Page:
Fox Fan Wiring To Switch?

Discussion in '1979 - 1995 (Fox, SN95.0, & 2.3L) -General/Talk-' started by 5point0stang88, Jun 20, 2014.

  1. 5point0stang88

    5point0stang88 Active Member

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    Currently fan hooked to ignition on. Hate it, takes power away and can't run ac.
    What if I wire my fan off the battery.
    Hot side to the heavy duty 75 amp continuous duty relay. Ground from that to battery, but I'll run a switch making or breaking the ground.
    Will this work well?
     
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  2. jrichker

    jrichker StangNet's favorite TOOL
    SN Certified Technician Founding Member

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    If you don't have a high current alternator, you can forget about using an electric fan. The stock 65 amp alternator on 86-93 Mustangs isn't big enough to run the fan and the rest of the car. If you have a 94 or later Mustang, the stock 3g alternator should be fine if it is working correctly.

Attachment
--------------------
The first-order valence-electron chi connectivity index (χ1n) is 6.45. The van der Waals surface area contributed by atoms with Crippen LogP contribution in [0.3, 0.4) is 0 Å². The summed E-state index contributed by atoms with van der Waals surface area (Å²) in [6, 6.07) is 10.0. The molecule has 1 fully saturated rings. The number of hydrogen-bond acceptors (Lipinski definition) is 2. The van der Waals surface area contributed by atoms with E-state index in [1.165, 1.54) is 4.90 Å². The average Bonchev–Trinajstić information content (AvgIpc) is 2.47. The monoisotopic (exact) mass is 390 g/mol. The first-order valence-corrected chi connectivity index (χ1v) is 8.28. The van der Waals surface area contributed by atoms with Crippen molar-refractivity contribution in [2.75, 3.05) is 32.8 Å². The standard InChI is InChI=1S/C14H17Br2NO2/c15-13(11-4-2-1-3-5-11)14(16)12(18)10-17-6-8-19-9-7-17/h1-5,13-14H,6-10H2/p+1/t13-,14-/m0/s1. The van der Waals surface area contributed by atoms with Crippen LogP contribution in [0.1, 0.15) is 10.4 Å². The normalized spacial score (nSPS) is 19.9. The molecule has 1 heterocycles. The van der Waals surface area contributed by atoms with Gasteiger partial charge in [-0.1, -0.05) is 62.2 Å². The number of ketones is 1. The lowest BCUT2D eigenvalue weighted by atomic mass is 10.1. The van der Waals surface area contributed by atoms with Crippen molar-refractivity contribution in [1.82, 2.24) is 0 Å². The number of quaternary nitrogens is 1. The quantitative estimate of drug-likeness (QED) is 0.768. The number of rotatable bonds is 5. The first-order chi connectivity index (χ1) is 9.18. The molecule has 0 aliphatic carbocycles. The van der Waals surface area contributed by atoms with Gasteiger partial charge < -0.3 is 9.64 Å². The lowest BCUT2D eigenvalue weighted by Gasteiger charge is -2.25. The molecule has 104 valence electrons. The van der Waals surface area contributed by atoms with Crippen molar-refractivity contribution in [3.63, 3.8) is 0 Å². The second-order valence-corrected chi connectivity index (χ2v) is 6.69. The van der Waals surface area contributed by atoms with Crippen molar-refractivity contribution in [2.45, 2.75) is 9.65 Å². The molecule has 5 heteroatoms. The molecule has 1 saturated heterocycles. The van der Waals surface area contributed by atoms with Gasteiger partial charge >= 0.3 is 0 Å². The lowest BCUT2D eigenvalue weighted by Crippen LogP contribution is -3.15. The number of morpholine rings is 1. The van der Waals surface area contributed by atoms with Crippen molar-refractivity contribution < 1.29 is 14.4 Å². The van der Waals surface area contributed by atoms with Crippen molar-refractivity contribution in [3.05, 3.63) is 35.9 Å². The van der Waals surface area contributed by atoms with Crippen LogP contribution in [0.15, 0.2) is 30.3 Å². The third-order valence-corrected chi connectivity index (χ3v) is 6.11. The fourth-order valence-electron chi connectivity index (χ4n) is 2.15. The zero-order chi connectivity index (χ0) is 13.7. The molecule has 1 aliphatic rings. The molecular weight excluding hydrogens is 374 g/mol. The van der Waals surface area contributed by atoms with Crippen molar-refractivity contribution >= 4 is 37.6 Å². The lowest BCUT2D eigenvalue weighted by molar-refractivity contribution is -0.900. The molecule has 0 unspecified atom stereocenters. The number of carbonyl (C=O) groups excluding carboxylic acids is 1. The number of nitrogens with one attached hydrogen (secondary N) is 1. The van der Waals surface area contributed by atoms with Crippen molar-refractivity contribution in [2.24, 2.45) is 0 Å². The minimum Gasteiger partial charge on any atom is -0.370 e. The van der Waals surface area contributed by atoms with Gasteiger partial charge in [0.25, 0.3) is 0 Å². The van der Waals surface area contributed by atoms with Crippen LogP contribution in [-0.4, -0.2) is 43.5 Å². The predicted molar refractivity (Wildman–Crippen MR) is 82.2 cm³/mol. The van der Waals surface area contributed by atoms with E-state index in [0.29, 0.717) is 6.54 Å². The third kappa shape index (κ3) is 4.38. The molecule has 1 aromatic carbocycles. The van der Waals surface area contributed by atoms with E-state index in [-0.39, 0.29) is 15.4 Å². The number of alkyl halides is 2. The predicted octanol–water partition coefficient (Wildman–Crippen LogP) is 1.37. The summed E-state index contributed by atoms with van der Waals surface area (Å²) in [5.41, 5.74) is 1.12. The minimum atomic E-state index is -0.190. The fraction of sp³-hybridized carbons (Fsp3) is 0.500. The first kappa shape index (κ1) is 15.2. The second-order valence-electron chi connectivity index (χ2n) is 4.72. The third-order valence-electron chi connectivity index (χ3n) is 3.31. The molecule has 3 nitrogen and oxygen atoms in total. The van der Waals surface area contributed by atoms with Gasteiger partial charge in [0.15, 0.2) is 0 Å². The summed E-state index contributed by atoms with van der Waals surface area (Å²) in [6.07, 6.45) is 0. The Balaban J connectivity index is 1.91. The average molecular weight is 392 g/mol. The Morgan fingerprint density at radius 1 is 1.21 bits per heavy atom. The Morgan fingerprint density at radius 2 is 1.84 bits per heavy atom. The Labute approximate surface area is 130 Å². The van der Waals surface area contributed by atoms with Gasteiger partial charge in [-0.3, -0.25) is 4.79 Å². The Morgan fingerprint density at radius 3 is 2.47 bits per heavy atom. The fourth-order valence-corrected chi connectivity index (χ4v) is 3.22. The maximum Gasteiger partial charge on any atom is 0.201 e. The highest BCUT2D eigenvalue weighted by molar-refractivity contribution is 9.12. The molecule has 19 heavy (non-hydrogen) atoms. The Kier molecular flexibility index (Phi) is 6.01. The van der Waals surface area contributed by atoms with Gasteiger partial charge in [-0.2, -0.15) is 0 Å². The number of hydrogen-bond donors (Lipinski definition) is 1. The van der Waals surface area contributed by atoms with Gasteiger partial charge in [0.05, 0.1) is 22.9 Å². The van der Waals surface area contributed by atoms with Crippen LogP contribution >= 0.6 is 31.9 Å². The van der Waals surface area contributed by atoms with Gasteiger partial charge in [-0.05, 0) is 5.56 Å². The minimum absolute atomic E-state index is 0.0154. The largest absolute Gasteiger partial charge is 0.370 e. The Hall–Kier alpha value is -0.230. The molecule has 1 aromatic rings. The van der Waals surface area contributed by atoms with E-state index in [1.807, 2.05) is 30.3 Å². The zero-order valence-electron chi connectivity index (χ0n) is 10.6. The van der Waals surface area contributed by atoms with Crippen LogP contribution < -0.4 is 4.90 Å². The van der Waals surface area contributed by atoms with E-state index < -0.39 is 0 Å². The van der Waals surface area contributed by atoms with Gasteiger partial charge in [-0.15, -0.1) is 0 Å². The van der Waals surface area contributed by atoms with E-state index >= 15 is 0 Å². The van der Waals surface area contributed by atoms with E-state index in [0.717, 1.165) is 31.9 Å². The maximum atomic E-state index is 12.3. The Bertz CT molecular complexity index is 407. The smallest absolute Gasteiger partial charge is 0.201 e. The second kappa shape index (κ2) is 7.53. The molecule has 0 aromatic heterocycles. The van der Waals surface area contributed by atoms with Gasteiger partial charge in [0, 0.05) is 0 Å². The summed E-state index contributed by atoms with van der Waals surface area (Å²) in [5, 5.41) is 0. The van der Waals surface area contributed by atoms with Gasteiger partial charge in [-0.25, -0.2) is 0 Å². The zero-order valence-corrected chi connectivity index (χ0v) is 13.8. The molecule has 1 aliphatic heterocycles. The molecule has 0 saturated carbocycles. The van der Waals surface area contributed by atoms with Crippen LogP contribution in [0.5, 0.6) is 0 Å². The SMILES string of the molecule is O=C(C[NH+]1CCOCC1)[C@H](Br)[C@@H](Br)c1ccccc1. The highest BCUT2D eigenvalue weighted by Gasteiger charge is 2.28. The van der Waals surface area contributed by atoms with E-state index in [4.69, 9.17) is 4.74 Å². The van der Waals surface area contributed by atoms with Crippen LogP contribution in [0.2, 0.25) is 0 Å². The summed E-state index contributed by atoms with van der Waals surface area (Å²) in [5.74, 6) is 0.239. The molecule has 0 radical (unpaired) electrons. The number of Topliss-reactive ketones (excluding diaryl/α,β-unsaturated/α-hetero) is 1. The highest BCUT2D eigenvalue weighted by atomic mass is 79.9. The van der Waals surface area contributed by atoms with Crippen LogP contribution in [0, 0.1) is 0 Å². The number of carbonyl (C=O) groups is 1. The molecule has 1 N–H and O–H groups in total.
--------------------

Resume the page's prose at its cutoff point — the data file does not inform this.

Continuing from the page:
Switching a fan on and off manually is a bad idea. Too many guys have been distracted (hot girl kissing on their neck, too much to drink, dog tired and not thinking clearly) and cooked things because they forgot to flip the switch. An equal number have forgotten to turn the switch off for the same reasons and run down their battery.

    The best fan controller available today is a DC Control unit. www.dccontrol.com. Cost is about $???. Be prepared to wait 4 weeks or more to receive your controller once you have sent in your payment. The controllers are custom made in small lots and lead times can stretch out.